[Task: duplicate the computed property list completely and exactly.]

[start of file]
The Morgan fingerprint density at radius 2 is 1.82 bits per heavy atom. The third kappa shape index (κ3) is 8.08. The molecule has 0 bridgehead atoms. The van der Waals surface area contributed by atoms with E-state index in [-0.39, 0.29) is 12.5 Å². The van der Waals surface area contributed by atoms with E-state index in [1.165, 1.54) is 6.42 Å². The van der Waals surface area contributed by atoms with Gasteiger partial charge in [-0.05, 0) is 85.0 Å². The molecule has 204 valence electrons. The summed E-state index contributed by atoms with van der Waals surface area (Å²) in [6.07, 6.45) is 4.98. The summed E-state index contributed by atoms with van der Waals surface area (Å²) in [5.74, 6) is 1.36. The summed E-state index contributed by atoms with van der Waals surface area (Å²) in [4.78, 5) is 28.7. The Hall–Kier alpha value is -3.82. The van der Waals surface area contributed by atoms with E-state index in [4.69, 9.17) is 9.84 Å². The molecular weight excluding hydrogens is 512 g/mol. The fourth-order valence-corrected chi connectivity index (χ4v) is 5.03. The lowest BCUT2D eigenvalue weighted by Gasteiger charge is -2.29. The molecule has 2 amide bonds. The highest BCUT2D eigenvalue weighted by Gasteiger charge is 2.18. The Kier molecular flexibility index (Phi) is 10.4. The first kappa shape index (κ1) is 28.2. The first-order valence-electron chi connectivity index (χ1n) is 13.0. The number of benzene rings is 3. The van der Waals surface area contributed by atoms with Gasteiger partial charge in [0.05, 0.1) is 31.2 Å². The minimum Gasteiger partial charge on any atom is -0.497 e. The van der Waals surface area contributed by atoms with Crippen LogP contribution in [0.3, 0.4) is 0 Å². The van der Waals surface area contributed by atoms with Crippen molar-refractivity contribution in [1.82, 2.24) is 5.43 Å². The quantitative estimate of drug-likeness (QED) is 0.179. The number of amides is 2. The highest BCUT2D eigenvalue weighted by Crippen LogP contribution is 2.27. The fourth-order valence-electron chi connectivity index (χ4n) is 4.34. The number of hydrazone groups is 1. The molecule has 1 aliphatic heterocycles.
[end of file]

The Morgan fingerprint density at radius 2 is 1.82 bits per heavy atom. The third kappa shape index (κ3) is 8.08. The molecule has 0 bridgehead atoms. The van der Waals surface area contributed by atoms with E-state index in [-0.39, 0.29) is 12.5 Å². The van der Waals surface area contributed by atoms with E-state index in [1.165, 1.54) is 6.42 Å². The van der Waals surface area contributed by atoms with Gasteiger partial charge in [-0.05, 0) is 85.0 Å². The molecule has 204 valence electrons. The summed E-state index contributed by atoms with van der Waals surface area (Å²) in [6.07, 6.45) is 4.98. The summed E-state index contributed by atoms with van der Waals surface area (Å²) in [5.74, 6) is 1.36. The summed E-state index contributed by atoms with van der Waals surface area (Å²) in [4.78, 5) is 28.7. The Hall–Kier alpha value is -3.82. The van der Waals surface area contributed by atoms with E-state index in [4.69, 9.17) is 9.84 Å². The molecular weight excluding hydrogens is 512 g/mol. The fourth-order valence-corrected chi connectivity index (χ4v) is 5.03. The lowest BCUT2D eigenvalue weighted by Gasteiger charge is -2.29. The molecule has 2 amide bonds. The highest BCUT2D eigenvalue weighted by Gasteiger charge is 2.18. The Kier molecular flexibility index (Phi) is 10.4. The first kappa shape index (κ1) is 28.2. The first-order valence-electron chi connectivity index (χ1n) is 13.0. The number of benzene rings is 3. The van der Waals surface area contributed by atoms with Gasteiger partial charge in [0.05, 0.1) is 31.2 Å². The minimum Gasteiger partial charge on any atom is -0.497 e. The van der Waals surface area contributed by atoms with Crippen LogP contribution in [0.3, 0.4) is 0 Å². The van der Waals surface area contributed by atoms with Crippen molar-refractivity contribution in [1.82, 2.24) is 5.43 Å². The quantitative estimate of drug-likeness (QED) is 0.179. The number of amides is 2. The highest BCUT2D eigenvalue weighted by Crippen LogP contribution is 2.27. The fourth-order valence-electron chi connectivity index (χ4n) is 4.34. The number of hydrazone groups is 1. The molecule has 1 aliphatic heterocycles.